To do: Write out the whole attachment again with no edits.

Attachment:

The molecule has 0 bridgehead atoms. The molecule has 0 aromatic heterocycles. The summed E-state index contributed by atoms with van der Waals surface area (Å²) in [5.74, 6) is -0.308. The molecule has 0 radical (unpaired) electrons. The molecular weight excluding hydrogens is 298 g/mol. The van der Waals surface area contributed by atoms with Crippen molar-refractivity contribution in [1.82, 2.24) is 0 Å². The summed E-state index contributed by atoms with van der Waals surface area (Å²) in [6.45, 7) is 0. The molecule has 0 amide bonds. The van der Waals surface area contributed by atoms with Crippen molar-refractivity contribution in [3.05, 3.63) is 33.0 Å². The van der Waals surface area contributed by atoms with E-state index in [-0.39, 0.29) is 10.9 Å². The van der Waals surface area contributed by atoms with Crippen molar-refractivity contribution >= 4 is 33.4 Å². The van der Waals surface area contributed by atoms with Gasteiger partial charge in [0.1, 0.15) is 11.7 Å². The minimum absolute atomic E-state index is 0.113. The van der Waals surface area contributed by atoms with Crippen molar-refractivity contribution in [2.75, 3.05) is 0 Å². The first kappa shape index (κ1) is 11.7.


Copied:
The molecule has 0 bridgehead atoms. The molecule has 0 aromatic heterocycles. The summed E-state index contributed by atoms with van der Waals surface area (Å²) in [5.74, 6) is -0.308. The molecule has 0 radical (unpaired) electrons. The molecular weight excluding hydrogens is 298 g/mol. The van der Waals surface area contributed by atoms with Crippen molar-refractivity contribution in [1.82, 2.24) is 0 Å². The summed E-state index contributed by atoms with van der Waals surface area (Å²) in [6.45, 7) is 0. The molecule has 0 amide bonds. The van der Waals surface area contributed by atoms with Crippen molar-refractivity contribution in [3.05, 3.63) is 33.0 Å². The van der Waals surface area contributed by atoms with E-state index in [-0.39, 0.29) is 10.9 Å². The van der Waals surface area contributed by atoms with Crippen molar-refractivity contribution >= 4 is 33.4 Å². The van der Waals surface area contributed by atoms with Gasteiger partial charge in [0.1, 0.15) is 11.7 Å². The minimum absolute atomic E-state index is 0.113. The van der Waals surface area contributed by atoms with Crippen molar-refractivity contribution in [2.75, 3.05) is 0 Å². The first kappa shape index (κ1) is 11.7.